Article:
When we think about urban park philanthropy, we usually imagine a single, wealthy individual donating a portion of their fortune to buy or develop land for a park. That late 19th century model coincided with the creation of many of today’s urban park systems. Today, there are newer models of philanthropy that reflect the diversity of our cities’ economic and cultural diversity. For instance, one of America’s newest urban parks, Millennium Park, had more than 100 donors who each gave at least $1 million. At the other end of the philanthropy spectrum, tens of thousands of urban park programs, leagues, and facilities are funded through grassroots fundraising such as bake sales, door-to-door campaigns and in-kind donations. These philanthropy activities are essential for today’s urban parks because they help provide what government cannot, and more importantly, they demonstrate the public’s belief that parks have value.
This month’s featured parks show how two very different models of parks philanthropy share a common result: parks that successfully serve their communities.
Pack Square Park in Asheville, North Carolina was named in 1900 after George Pack, the man whose land donation created the 6.5 acre park. The park sits in the middle of Asheville, surrounded by City Hall and other key historic buildings that pay tribute to its colorful history. But the park is not steeped in the past. As the city’s traditional civic center, it is leading the way into the future by developing new elements, such as local art work, novel water features, new landscaping, and unique pavement lighting. Also new is the public-private partnership between the city, county, and Pack Square Park Conservancy, the non-profit fundraising and managing partner of the park.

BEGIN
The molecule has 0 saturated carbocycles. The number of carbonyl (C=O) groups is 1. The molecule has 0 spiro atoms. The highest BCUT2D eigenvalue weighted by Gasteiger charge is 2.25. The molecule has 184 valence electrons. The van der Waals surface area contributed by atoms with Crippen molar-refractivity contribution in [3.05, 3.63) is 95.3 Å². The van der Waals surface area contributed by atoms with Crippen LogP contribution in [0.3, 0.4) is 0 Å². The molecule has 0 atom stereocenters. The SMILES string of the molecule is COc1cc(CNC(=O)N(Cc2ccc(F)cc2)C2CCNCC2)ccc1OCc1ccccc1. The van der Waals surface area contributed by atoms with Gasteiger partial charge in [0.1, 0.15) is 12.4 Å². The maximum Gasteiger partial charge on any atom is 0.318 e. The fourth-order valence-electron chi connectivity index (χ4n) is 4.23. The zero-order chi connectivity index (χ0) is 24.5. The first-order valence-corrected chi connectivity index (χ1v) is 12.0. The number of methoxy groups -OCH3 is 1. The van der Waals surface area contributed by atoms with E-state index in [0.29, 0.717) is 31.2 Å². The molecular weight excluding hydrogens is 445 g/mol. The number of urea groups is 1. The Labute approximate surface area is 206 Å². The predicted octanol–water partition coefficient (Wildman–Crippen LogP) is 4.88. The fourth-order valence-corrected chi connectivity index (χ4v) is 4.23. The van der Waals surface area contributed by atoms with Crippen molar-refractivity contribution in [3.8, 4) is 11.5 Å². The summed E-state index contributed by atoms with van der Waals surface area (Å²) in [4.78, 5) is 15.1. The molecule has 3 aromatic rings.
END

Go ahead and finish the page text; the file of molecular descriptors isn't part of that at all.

Holly Farm Park in Portland, Oregon was named for its previous use: a holly farm. When the owner of the 1.7 acre farm died, the Portland Parks Foundation convinced the family to give them a chance to purchase the property in order to create the neighborhood’s only park. The foundation, along with its partners the Portland Parks and Recreation Department, Oregon Parks and Recreation Department, The Trust for Public Land, and community activists worked to acquire the property. The land was purchased and developed through donations from hundreds of neighbors, foundation donors, and businesses contributing in-kind services to build the park. Today, the park accommodates the needs of a diverse neighborhood and fosters a sense of community.